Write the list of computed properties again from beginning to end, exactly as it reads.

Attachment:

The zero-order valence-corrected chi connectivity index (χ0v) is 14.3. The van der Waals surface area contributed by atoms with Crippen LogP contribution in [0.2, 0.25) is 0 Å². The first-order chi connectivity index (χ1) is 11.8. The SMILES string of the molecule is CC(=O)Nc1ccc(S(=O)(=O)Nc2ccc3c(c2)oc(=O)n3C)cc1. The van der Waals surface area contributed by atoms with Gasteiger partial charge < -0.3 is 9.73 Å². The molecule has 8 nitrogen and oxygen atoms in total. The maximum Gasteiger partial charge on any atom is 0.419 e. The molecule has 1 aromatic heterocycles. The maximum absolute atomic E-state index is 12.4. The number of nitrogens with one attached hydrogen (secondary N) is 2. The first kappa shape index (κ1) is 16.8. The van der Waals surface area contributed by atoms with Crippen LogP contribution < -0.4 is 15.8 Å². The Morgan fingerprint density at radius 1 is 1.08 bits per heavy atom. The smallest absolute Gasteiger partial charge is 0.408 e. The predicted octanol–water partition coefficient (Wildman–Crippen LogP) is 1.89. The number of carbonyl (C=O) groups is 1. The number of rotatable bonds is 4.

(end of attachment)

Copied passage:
The zero-order valence-corrected chi connectivity index (χ0v) is 14.3. The van der Waals surface area contributed by atoms with Crippen LogP contribution in [0.2, 0.25) is 0 Å². The first-order chi connectivity index (χ1) is 11.8. The SMILES string of the molecule is CC(=O)Nc1ccc(S(=O)(=O)Nc2ccc3c(c2)oc(=O)n3C)cc1. The van der Waals surface area contributed by atoms with Gasteiger partial charge < -0.3 is 9.73 Å². The molecule has 8 nitrogen and oxygen atoms in total. The maximum Gasteiger partial charge on any atom is 0.419 e. The molecule has 1 aromatic heterocycles. The maximum absolute atomic E-state index is 12.4. The number of nitrogens with one attached hydrogen (secondary N) is 2. The first kappa shape index (κ1) is 16.8. The van der Waals surface area contributed by atoms with Crippen LogP contribution < -0.4 is 15.8 Å². The Morgan fingerprint density at radius 1 is 1.08 bits per heavy atom. The smallest absolute Gasteiger partial charge is 0.408 e. The predicted octanol–water partition coefficient (Wildman–Crippen LogP) is 1.89. The number of carbonyl (C=O) groups is 1. The number of rotatable bonds is 4.